Medicine is the work of many. From front desk administrators to veteran surgeons, everyone plays an important role in the care experience.
To aid in these efforts, collaboration tools have the power to simplify and enhance how professionals do their jobs, whether a technology is deployed across town or from thousands of miles away. At Grady Health System, IT teams can use them to work remotely, a perk to attract and retain talent. And a special ambulance with videoconferencing equipment can relay critical details to Grady doctors while a stroke patient is in transit, expediting treatment when seconds count.
A globally minded effort is underway at Emory Healthcare, which sends doctors and nurses to Australia to staff Emory’s Electronic ICU. Working during daylight hours from Down Under eases the mental and physical toll of overnight shifts at the Atlanta-based institution.
Intuitive technologies supply added muscle to teamwork. Research from the Advisory Board finds that increased levels of nurse-physician collaboration, both digitally and face to face, improve patient outcomes.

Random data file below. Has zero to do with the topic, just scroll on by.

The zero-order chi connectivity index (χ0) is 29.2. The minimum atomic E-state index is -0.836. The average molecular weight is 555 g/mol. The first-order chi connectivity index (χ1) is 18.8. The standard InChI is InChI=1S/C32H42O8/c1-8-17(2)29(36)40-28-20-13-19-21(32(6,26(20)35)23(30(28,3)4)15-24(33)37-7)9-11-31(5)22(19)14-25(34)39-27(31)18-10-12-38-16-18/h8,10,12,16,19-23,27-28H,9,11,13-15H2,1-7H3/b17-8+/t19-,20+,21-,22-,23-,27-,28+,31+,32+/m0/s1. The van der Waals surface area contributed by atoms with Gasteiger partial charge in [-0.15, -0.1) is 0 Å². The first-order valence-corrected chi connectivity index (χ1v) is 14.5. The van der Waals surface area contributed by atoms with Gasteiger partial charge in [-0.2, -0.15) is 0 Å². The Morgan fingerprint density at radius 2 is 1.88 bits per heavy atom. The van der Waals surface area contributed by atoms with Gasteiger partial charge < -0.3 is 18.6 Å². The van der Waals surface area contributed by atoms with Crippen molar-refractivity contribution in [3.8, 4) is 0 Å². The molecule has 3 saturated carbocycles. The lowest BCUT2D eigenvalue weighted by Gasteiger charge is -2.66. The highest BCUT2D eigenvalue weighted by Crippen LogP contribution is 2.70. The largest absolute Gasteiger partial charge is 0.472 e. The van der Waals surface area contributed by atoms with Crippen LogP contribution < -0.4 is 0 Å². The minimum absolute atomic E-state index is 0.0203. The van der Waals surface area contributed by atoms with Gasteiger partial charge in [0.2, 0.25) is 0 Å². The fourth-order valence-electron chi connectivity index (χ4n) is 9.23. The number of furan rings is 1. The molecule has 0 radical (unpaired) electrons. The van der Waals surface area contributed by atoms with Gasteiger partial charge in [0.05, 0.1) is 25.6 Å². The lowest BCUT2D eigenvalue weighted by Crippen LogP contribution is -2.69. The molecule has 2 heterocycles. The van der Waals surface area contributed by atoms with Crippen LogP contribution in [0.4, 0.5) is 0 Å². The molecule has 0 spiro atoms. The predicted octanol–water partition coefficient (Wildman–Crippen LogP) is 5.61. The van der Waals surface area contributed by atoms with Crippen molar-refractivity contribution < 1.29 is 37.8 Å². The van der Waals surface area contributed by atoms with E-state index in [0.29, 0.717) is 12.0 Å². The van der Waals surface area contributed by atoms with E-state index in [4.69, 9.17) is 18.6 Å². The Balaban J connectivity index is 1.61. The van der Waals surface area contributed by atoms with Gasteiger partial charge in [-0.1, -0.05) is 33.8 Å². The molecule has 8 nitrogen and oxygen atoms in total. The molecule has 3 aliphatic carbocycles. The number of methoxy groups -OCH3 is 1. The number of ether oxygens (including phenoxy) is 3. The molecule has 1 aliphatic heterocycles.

Enhanced Collaboration Requires More Than Just Technology
Still, collaboration in healthcare requires far more than just the effective use of technology. It’s about listening to all voices in the room.
This notion guides thinking at Vanderbilt University Medical Center, which maintains an active nursing committee to weigh in on technology purchases. It’s no surprise, then, that Vanderbilt nurses are encouraged to collaborate with engineers at an on-campus innovation center .
It is also crucial for the people designing these tools to reflect evolving patient demographics. Efforts to broaden the tech workforce continue but much work remains, says an advocate from AmeriHealth Caritas.
An increasingly nimble range of tools still requires a human touch to be most effective in facilitating care. With open communication among users and a drive to continue evolving, everyone wins.